Unfettered by conventions | Daily News

Unfettered by conventions

Title: Sakmanaka Seya

Author: Rajendra Bandara

Autobiographies are composed by people who believe that their lives have something to say to the readers. Maybe it is a lesson or valuable thoughts of a bygone era that could be of importance. The language and style handled by the individual would most of all be representative of certain cultural and even historical value.

As regards to conventional rhyme and rhythm, I have almost always wondered how a person could find his emotions or thoughts to a pre-fixed formula. Would it not seem artificial? Yet never have I stopped admiring the poetry available. Could and if so how far could a creative writer express himself under such conventions. Could one indulge if forced by conventions? Then could one also apply the same argument against free verse? Could one stop or be critical of another who chooses to intensify the meanings expressed through words through rhythm?

In reading Rajendra Bandara one is deceptively mistaken by the simplicity of his work. One may deceptively be lulled into the belief that he had fallen back on the romantic era of the verse where one is compelled to be descriptive and tends to glorify nature and the harmony of the past. A poet where he nostalgically recalls a lost culture and rejects the change. Rajendra does accept this reality and emphasizes that one is unable to reject reality. But the realization is handled with a great deal of maturity where he finds solace ( if needed at all) in inevitability.

In the first few poems, one finds him recalling the personal relations – the unconscious actions of a rural mother in the village where she even strives to protect him from the rays of the sun-fearing his skin might become dark. Likewise the love of the wife who shares his life irrespective of the fact that the nuptials had not become productive irrespective of traditional expectations. The harsh reality does not affect the hearts bound with the ‘golden thread’. He recalls his childhood shared with his cousin – bullied by elders that their companionship recalled a ‘crow on a golden king-coconut’. Yet one does find the poetic melancholy seeping through at times.-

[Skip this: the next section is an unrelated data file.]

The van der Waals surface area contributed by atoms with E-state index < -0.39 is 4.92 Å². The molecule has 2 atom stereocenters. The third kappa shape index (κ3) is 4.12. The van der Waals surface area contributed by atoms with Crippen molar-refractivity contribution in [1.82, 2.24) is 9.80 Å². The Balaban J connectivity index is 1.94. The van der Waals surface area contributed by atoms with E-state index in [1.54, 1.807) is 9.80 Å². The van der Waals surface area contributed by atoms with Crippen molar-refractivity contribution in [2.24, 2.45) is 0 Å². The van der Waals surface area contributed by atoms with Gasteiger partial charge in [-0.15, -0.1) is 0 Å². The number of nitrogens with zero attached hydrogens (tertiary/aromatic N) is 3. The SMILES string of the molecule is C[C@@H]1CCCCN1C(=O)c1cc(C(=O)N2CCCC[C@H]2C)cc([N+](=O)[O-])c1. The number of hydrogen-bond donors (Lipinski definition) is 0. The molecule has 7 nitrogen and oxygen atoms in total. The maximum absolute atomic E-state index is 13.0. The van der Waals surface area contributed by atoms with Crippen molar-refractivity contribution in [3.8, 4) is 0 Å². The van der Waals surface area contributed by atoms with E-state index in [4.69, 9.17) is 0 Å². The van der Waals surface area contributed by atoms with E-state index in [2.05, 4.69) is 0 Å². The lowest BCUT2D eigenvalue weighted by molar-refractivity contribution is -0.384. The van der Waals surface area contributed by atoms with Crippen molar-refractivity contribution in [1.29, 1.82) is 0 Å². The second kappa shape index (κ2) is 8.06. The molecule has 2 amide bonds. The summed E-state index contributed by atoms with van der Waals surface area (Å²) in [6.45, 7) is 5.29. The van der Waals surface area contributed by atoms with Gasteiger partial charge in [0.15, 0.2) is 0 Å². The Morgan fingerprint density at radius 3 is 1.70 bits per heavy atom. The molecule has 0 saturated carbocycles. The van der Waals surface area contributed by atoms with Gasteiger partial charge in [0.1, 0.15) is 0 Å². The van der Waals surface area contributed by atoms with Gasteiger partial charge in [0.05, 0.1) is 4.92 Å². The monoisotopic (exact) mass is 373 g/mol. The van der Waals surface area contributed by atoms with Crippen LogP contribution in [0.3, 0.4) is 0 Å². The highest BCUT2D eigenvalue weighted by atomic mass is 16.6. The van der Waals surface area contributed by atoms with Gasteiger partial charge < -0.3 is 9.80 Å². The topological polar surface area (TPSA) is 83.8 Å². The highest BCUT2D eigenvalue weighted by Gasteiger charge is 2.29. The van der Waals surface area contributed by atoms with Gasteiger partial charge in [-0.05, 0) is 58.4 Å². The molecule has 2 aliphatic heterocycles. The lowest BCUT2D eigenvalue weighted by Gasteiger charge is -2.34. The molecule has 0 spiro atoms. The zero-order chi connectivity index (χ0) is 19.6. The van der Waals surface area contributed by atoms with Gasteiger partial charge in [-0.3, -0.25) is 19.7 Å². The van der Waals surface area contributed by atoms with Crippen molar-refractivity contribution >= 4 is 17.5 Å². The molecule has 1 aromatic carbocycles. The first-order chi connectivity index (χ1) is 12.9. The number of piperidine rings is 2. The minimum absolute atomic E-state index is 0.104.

‘End not seen but smudged

Steps not clear with no destination

Dark hands embrace the sunlight

While the day's work is done.’

And-

‘Though fate a conscious strikes

He walks through in a stopper

Mature with faded abode

The playground of past a tomb.’

Yet he does not fail to grasp the lesson in futility that life had taught him. The maturity had been a result of experience. Incapacity to comprehend had been the cause of sorrow and dissatisfaction.

‘Nobody believes that I am not the Maker

But they themselves are the makers.’

The religious values of the poet finding an outlet in the philosophical context.

The subject of Love had been handled by the poets in its many shades. As for example the taste of first love that makes a school to shed tears in the confines of her room and the elderly married gentleman who is sexually attracted to beauty.

Yet it is the deeper messages conveyed that are most prominent. Though most of the messages are not direct, they are clear enough and quite effectively conveyed through subject and convention. Yet his feelings at times seem to be quite striking ie in the poem ‘Postmodernism’.

‘Mud was thrown on lamps of intellect

Removing what covers harsh nakedness

Washing in mud Hegel to Pushoo

Enjoy life as it is enjoyed in freedom. (p 54)

He is explicitly expressive in the poem where he is specifically critical of ideologies.

‘You are me and I am you

Good, bad not two but one

Darkness and light the same

No difference between

Samsara and Nirvana.(p78)

Ultimately it all boils to old fashioned religious values shared by almost all the religions. You may be addicted to fine living in your ignorance of reality. Wear only branded clothes, travel first class but ultimately what you buy them would be bought them would be money that had passed through many hands. Which the poet does not say, but implies .if it was a woman she would have been a whore.

Through this autobiographical poetry Rajendra Bandara had fulfilled a mission person of mature years with a deep understanding of the plight of man should have indulged in. The reading is enjoyable, as well as reflective.

Prof. Kamani Jayasekera


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